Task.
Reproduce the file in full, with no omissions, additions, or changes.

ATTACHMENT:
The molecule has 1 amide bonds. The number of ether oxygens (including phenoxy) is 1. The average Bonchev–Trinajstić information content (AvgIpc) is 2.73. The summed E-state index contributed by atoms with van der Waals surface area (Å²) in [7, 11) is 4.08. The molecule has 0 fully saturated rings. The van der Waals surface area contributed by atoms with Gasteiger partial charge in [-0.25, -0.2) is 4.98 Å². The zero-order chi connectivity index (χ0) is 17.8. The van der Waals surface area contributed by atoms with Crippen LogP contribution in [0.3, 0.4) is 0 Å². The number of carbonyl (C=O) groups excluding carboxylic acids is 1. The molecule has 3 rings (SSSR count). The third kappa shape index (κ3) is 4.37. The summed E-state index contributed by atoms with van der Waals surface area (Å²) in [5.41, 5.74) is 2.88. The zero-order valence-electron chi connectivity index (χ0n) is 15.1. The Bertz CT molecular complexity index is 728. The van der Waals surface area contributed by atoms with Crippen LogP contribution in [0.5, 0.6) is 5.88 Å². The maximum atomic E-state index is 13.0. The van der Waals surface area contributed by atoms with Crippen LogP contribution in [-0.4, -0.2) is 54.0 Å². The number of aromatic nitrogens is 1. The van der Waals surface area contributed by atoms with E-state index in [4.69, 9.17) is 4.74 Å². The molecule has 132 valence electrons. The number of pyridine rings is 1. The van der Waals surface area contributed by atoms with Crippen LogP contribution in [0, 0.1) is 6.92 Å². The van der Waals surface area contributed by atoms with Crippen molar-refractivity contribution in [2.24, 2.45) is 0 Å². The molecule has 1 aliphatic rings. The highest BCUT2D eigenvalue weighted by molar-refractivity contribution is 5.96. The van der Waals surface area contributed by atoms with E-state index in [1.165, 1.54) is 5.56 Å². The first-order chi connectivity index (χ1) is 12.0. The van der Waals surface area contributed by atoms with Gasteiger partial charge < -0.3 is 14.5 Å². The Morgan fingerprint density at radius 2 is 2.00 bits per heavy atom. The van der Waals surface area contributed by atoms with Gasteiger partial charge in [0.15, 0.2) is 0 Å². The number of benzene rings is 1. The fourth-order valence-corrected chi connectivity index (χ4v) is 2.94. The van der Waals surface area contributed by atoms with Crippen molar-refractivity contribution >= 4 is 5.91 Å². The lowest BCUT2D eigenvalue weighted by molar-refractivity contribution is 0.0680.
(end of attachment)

The molecule has 1 amide bonds. The number of ether oxygens (including phenoxy) is 1. The average Bonchev–Trinajstić information content (AvgIpc) is 2.73. The summed E-state index contributed by atoms with van der Waals surface area (Å²) in [7, 11) is 4.08. The molecule has 0 fully saturated rings. The van der Waals surface area contributed by atoms with Gasteiger partial charge in [-0.25, -0.2) is 4.98 Å². The zero-order chi connectivity index (χ0) is 17.8. The van der Waals surface area contributed by atoms with Crippen LogP contribution in [0.3, 0.4) is 0 Å². The number of carbonyl (C=O) groups excluding carboxylic acids is 1. The molecule has 3 rings (SSSR count). The third kappa shape index (κ3) is 4.37. The summed E-state index contributed by atoms with van der Waals surface area (Å²) in [5.41, 5.74) is 2.88. The zero-order valence-electron chi connectivity index (χ0n) is 15.1. The Bertz CT molecular complexity index is 728. The van der Waals surface area contributed by atoms with Crippen LogP contribution in [0.5, 0.6) is 5.88 Å². The maximum atomic E-state index is 13.0. The van der Waals surface area contributed by atoms with Crippen LogP contribution in [-0.4, -0.2) is 54.0 Å². The number of aromatic nitrogens is 1. The van der Waals surface area contributed by atoms with E-state index in [4.69, 9.17) is 4.74 Å². The molecule has 132 valence electrons. The number of pyridine rings is 1. The van der Waals surface area contributed by atoms with Crippen LogP contribution in [0, 0.1) is 6.92 Å². The van der Waals surface area contributed by atoms with Crippen molar-refractivity contribution in [2.24, 2.45) is 0 Å². The molecule has 1 aliphatic rings. The highest BCUT2D eigenvalue weighted by molar-refractivity contribution is 5.96. The van der Waals surface area contributed by atoms with E-state index in [1.165, 1.54) is 5.56 Å². The first-order chi connectivity index (χ1) is 12.0. The van der Waals surface area contributed by atoms with Gasteiger partial charge < -0.3 is 14.5 Å². The Morgan fingerprint density at radius 2 is 2.00 bits per heavy atom. The van der Waals surface area contributed by atoms with Gasteiger partial charge in [0.15, 0.2) is 0 Å². The number of benzene rings is 1. The fourth-order valence-corrected chi connectivity index (χ4v) is 2.94. The van der Waals surface area contributed by atoms with Crippen molar-refractivity contribution >= 4 is 5.91 Å². The lowest BCUT2D eigenvalue weighted by molar-refractivity contribution is 0.0680.